If There's a God Why are There Atheistsby R.C. Sproul
Length: Approximately 7 hours. To read (207 pages)
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In “If There’s a God Why Are There Atheists?”, Christian theologian and apologist R.C. Sproul thoughtfully interacts with and demonstrates the failures of atheistic claims of Freud, Marx, Feuerback, and Nietzsche.
Who should read this?
This book is for Christians who may be wrestling with what may seem like troubling, if not persuasive arguments against the existence of God. This short work could also be used as a tool for “pre-evangelism” with an unbeliever if they are willing to examine a rational and philosophical critique of atheistic claims about those who believe in God. The subject matter can be challenging but this book serves as a perfect example of the brilliant but accessible teaching of the late theologian and apologist R.C. Sproul.
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How should a Christian answer the claims of atheists who insist that belief in God is simply motivated by psychological needs? Is religion just a crutch for the weak minded and the “opiate of the masses”? Dr. R.C. Sproul demonstrates that these claims do nothing to disprove the existence of God, and that atheists may have their own psychological reasons, and more importantly, theological reasons for their unbelief.
The late R.C. Sproul (1939-2017) will be remembered as one of the most influential theologians of the past 100 years. For many Christians including myself, Dr. Sproul was their first introduction to reformed theology. He founded Ligonier Ministries, edited the Reformation Study Bible, and served as the first president of Reformation Bible College.
The stated goal of Ligonier Ministries has been to bridge the gap between Sunday School and Seminary, and for many years the teaching of R.C. Sproul was its centerpiece. He was a brilliant teacher who was doctrinally clear and precise but somehow also managed to be engaging and almost whimsical in his teaching and writing style. Christian Focus has republished this book, which is a revised and updated edition of The Psychology of Atheism.
Evidentialist, Presuppositionalist, or Classical?
Before examining the book, it may be helpful to keep in mind Sproul’s approach to apologetics. The different camps of Christian apologetic methodologies can be broadly grouped into Evidentialism, Classical, and Presuppositionalism. Space does not permit a full explanation of each of these, but the following may be helpful as a primer on them.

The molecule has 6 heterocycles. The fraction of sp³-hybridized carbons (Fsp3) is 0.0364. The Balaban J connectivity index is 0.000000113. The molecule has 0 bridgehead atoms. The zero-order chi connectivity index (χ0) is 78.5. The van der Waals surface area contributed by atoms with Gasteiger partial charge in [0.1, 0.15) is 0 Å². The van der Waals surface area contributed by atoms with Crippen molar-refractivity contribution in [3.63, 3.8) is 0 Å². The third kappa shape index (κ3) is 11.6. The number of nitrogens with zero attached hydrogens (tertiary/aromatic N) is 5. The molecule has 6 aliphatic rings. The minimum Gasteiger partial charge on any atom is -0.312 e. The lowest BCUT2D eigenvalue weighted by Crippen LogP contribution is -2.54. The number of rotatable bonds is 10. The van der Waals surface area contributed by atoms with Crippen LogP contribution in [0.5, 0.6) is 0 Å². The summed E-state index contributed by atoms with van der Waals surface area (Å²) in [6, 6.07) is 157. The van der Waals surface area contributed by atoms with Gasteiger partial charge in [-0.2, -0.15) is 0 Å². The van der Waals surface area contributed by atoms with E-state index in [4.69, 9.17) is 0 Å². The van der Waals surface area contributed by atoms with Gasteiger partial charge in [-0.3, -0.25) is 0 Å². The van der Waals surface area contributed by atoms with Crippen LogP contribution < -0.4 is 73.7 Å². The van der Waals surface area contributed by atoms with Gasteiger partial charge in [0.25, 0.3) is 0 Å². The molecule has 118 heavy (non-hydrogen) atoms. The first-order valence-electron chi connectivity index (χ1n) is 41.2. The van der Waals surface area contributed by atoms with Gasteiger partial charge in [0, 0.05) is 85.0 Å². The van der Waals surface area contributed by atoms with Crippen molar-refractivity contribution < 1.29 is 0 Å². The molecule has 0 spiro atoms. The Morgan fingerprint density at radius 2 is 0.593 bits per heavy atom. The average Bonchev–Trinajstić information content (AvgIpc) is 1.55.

Evidentialists tend to emphasize evidences for the existence of God. For example, the earth’s distance from the sun is just right for sustaining life. Any closer and we could burn up. Any further away and we would freeze to death. They will assert to the unbeliever that the evidence at least points to a creator, if not the God of the Bible.
Presuppositionalists argue that Evidentialism puts the unbeliever in the position of judge over God’s creation. They point to Paul’s words in Romans 1 and argue that the unbeliever already knows there is a God and is suppressing that truth in unrighteousness. Instead of giving the unbeliever “evidence” to examine, Presuppostionalists tend to start from (ie. presuppose) the existence of the God who is revealed in Scripture. They will point out and question the inconsistencies of the unbeliever’s worldview but not enter into the unbelieving worldview as if it is agreed upon neutral ground.
Classical apologetics shares some similarities to Evidentialism and Presuppositionalism but its focus tends to be categories of logic and the field of philosophy. They tend to argue that Presuppositionalists use circular reasoning as their foundation for belief in God and that we have to begin with concepts like the basic reliability of our senses before we can assent to the existence of God. Again, space does not permit a full examination of each of these apologetic camps but it is important to recognize Dr. Sproul’s commitment to Classical Apologetics. This is in keeping with his mentor and friend, the late John Gerstner, who this book was dedicated to. For a fascinating discussion on apologetic methodology, be sure to listen to the friendly debate between Dr. Sproul and the well-known presuppositionalist, Greg Bahnsen.
In the interest of full disclosure, despite my appreciation for Dr. Sproul, I have come to favor the Presuppositional approach to apologetics. Evidentialist and Classical arguments should not be completely dismissed. They can be useful and help to strengthen the faith of someone who is already a Christian, but as Presuppositonalists rightly point out, those approaches can give the unbeliever the false impression that they have the right to “judge” the evidence.
As Sproul has admitted, apologetics and evangelism are related but are not the same thing. Someone who merely agrees that the “evidence” points to the greater probability that there is a god is not the same thing as that person possessing the saving faith of a regenerate Christian. As Scripture tells us, even the demons believe and shudder (cf. James 2:19), or as the presuppositionalist Scott Oliphint has put it, “Theists still go to hell.”
In Dr. Sproul’s defense, it should be recognized that this book is not intended to be apologetic for Classical Apologetics. The reader is directed to Classical Apologetics or Defending Your Faith for a more thorough look at Sproul’s method. Why Are There Atheists? is primarily concerned with engaging the arguments of well-known atheists from history.